Oh stop, I’m not about to get all domestic on you. Far be it from me. No, instead, we’re coming out of hibernation in Hearthill and the mother of the house is in for a dusting. The bones, tired and a bit achey after the long winter’s hibernation give the odd creak, crying for movement.
With this in mind, I put on the runners and take to the road. If you were to stop and think of the obstacles that would stop you from taking to a road in early Spring in North Kerry, you’d never leave the house. Take your pick, early slurry spreading residue, mucky ditches, howling gales, Atlantic spray, Kerry rain.
You’ve been given thirty minutes break, between calving. There’s one cow in the haggard with the crubeens out (calf’s feet showing) and another in the calving unit who looks like she won’t settle down to birth for a while. The farmer will mind the children for thirty minutes, so you have that time to throw on your runners and run. Out away from the domestic into the freedom of the mucky open road. There’s humming and there is hawing.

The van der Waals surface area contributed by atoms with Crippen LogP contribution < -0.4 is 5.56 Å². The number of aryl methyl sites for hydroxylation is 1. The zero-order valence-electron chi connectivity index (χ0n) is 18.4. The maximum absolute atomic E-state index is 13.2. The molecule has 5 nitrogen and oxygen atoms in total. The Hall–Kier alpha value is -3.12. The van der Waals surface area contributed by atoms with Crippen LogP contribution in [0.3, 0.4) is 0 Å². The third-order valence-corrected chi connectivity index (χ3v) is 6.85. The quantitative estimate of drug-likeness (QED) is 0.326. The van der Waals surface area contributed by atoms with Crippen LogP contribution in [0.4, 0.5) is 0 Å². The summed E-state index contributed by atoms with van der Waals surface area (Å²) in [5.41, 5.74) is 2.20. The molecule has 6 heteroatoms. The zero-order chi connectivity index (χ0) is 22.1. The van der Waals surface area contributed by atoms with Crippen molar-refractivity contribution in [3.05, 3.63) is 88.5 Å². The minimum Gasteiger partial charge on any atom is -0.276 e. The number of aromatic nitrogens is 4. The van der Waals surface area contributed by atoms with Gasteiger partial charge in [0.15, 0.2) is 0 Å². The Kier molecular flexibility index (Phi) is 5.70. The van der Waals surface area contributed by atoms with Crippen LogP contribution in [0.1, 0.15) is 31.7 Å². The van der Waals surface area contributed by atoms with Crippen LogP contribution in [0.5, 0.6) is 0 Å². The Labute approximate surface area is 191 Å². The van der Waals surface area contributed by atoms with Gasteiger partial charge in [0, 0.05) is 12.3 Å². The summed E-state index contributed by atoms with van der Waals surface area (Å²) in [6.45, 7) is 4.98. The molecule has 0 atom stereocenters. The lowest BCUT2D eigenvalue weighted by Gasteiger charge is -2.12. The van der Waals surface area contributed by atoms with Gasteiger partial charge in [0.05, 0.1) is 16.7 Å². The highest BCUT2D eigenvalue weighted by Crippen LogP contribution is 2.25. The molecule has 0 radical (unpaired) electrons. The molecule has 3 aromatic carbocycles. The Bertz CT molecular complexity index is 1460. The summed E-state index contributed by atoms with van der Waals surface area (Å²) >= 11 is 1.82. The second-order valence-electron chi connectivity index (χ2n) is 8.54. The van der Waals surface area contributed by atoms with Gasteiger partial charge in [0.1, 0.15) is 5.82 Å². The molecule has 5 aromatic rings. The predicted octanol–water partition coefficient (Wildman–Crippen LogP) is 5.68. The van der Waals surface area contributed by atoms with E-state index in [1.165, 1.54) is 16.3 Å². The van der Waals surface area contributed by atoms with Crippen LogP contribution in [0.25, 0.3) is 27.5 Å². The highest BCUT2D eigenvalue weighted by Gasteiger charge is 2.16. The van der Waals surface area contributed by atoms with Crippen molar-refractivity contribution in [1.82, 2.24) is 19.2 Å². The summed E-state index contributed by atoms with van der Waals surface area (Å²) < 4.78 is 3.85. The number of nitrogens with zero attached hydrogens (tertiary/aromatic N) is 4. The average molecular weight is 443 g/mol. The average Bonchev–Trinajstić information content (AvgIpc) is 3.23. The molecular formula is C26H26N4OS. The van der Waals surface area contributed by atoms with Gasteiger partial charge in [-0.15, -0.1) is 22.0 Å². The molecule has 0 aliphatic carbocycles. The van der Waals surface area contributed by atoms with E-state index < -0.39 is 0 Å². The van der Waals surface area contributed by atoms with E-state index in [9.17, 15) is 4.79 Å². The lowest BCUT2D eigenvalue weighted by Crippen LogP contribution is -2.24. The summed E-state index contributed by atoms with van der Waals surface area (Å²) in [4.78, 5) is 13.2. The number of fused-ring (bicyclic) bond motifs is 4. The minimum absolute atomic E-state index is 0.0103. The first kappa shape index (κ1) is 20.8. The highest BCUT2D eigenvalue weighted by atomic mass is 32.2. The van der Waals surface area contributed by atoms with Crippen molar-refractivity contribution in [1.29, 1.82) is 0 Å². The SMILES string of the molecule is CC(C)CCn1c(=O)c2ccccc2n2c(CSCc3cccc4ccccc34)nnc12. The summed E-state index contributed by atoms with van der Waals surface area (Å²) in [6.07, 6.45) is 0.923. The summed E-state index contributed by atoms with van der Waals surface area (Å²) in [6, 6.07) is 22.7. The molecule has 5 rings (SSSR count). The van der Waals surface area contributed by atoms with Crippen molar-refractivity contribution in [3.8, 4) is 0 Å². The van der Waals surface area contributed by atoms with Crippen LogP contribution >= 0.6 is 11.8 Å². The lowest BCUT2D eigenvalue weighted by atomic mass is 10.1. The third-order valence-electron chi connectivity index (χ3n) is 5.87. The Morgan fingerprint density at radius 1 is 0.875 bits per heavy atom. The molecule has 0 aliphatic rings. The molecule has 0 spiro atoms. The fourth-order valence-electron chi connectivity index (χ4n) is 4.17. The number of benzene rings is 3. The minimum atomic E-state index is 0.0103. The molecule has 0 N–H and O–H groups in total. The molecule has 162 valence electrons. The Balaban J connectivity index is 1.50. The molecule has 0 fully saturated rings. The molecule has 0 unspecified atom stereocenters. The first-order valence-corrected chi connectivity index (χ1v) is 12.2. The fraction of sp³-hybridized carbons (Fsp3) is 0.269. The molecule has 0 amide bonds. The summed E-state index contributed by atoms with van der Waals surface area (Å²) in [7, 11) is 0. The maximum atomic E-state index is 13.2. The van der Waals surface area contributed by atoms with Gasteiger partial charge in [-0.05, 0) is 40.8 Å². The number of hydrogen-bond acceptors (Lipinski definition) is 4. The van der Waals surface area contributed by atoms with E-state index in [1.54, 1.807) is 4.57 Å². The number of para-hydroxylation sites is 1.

Sur’ I won’t now, it’s too late, too cold, you’re busy.
Warming up for the first five minutes, I drift into the gentle jog that will bring me up the mountain (hardly a mountain by many standards, more like a gentle slope but there’s no telling them) to the sounds of my first track. It can be anything, one of many playlists that will accompany me on a run.
You have to push yourself on the next leg of it. Can’t do it. Keep going. Have to salute that neighbour. Red faced. Breathless. Nonetheless, alive.
You might walk for a bit and then run again and before you know it you are running and singing and feeling alive. Refreshed. Delighted with yourself. Energized.
My first walk to Hearthill eight years ago had me ringing the farmer half way to come an collect me. I had the signs of a decade of good living in a booming economy and the fitness levels to accompany it. So, I know as I face into some months of getting back on track, that I can do it.
Early morning runs await me as the days get brighter and the farm gets busier. A stolen thirty minutes from a busy farm in Spring to put that spring back in the step.